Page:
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How Phaethon Got the Blues

Presentation #202.07 in the session Asteroid Dynamics.

Published onOct 20, 2022
How Phaethon Got the Blues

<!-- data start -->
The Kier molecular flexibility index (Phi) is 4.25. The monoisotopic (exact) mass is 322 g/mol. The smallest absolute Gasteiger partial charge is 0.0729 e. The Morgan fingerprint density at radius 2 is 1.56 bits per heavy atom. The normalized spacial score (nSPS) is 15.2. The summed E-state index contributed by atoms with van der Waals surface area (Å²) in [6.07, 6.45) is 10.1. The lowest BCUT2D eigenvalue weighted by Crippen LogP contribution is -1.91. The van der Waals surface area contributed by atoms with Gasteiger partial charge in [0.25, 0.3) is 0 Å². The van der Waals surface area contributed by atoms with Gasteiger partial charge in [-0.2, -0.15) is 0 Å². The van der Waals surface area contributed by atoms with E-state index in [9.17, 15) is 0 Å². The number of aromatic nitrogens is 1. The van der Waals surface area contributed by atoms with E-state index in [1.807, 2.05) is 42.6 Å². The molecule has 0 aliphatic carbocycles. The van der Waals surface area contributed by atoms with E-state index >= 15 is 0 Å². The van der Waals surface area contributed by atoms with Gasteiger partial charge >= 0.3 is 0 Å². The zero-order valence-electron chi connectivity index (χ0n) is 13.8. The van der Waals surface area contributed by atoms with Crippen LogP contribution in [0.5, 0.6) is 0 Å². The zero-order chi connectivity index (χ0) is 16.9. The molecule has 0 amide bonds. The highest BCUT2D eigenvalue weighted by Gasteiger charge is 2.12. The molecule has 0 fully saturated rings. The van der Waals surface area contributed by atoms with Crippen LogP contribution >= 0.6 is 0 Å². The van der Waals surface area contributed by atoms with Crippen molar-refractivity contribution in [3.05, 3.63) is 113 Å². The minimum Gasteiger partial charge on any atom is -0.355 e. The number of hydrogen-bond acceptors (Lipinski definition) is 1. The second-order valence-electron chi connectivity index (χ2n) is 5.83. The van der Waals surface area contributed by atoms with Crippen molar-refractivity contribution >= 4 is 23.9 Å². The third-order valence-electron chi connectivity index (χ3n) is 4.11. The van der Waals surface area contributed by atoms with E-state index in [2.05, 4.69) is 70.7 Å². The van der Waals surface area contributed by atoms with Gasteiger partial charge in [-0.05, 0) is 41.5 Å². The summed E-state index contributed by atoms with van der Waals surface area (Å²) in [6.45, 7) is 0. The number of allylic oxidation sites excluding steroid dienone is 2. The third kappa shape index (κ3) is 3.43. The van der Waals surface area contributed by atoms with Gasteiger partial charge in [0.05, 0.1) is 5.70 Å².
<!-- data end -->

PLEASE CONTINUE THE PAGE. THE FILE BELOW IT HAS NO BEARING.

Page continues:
Asteroid 3200 Phaethon, is a small (~6 km diameter) asteroid that comes extremely close to the Sun (0.16 au, or more than twice as close as Mercury) every 1.4 years. It is also one of the bluest asteroids known (there are only ~20 blue asteroids known versus ~200,000 red/grey ones). It is also the source of the Gemini’s meteor stream and shower the Earth interacts with each December. In Lisse & Steckloff 2022 (Icarus 381:114995), we showed how these are all connected, in that the ~1100K noontime temperatures achieved at perihelion wander across its surface, vaporizing any dark red refractory organics, red nanophase (microcrystalline) iron, and darkish pyroxenes, leaving behind relatively bright bluish surface material while creating mineral sublimation-driven “rock comet” activity with gas production rate (Qgas) of ~ 1022 molecules/sec that can help supply the Geminid stream. The same mechanism should make any initially C-type body with a comparable orbit very blue and active, and indeed the nuclei of sungrazing comets 96P/Machholz and 322P/SOHO are also anomalously blue and highly active. These predictions are testable by searching for signs of spectral bluening of the surfaces of other small bodies in Phaethon-like low-perihelion orbits, and by in situ measurements of Phaethon’s surface and coma composition with the upcoming JAXA DESTINY+ flyby mission of Phaethon (Kawakatsu & Itawa 2013, Arai+2018).

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